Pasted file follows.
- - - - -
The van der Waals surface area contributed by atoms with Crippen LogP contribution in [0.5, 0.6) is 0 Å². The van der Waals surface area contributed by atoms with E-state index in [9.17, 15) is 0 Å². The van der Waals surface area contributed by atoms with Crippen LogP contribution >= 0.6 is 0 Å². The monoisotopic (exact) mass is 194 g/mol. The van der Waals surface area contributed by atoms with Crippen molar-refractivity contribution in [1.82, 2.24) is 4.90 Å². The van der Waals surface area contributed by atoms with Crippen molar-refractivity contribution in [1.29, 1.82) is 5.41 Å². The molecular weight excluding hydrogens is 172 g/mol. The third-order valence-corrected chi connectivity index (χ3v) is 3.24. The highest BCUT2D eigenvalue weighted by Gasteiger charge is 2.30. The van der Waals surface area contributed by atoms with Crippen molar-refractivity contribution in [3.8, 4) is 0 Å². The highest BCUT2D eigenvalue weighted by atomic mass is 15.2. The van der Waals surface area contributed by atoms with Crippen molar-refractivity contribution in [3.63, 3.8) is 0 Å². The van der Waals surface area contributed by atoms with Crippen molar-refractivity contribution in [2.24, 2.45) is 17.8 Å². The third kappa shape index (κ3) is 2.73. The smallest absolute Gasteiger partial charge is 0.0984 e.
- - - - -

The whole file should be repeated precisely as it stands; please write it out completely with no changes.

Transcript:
The van der Waals surface area contributed by atoms with Crippen LogP contribution in [0.5, 0.6) is 0 Å². The van der Waals surface area contributed by atoms with E-state index in [9.17, 15) is 0 Å². The van der Waals surface area contributed by atoms with Crippen LogP contribution >= 0.6 is 0 Å². The monoisotopic (exact) mass is 194 g/mol. The van der Waals surface area contributed by atoms with Crippen molar-refractivity contribution in [1.82, 2.24) is 4.90 Å². The van der Waals surface area contributed by atoms with Crippen molar-refractivity contribution in [1.29, 1.82) is 5.41 Å². The molecular weight excluding hydrogens is 172 g/mol. The third-order valence-corrected chi connectivity index (χ3v) is 3.24. The highest BCUT2D eigenvalue weighted by Gasteiger charge is 2.30. The van der Waals surface area contributed by atoms with Crippen molar-refractivity contribution in [3.8, 4) is 0 Å². The highest BCUT2D eigenvalue weighted by atomic mass is 15.2. The van der Waals surface area contributed by atoms with Crippen molar-refractivity contribution in [3.63, 3.8) is 0 Å². The van der Waals surface area contributed by atoms with Crippen molar-refractivity contribution in [2.24, 2.45) is 17.8 Å². The third kappa shape index (κ3) is 2.73. The smallest absolute Gasteiger partial charge is 0.0984 e.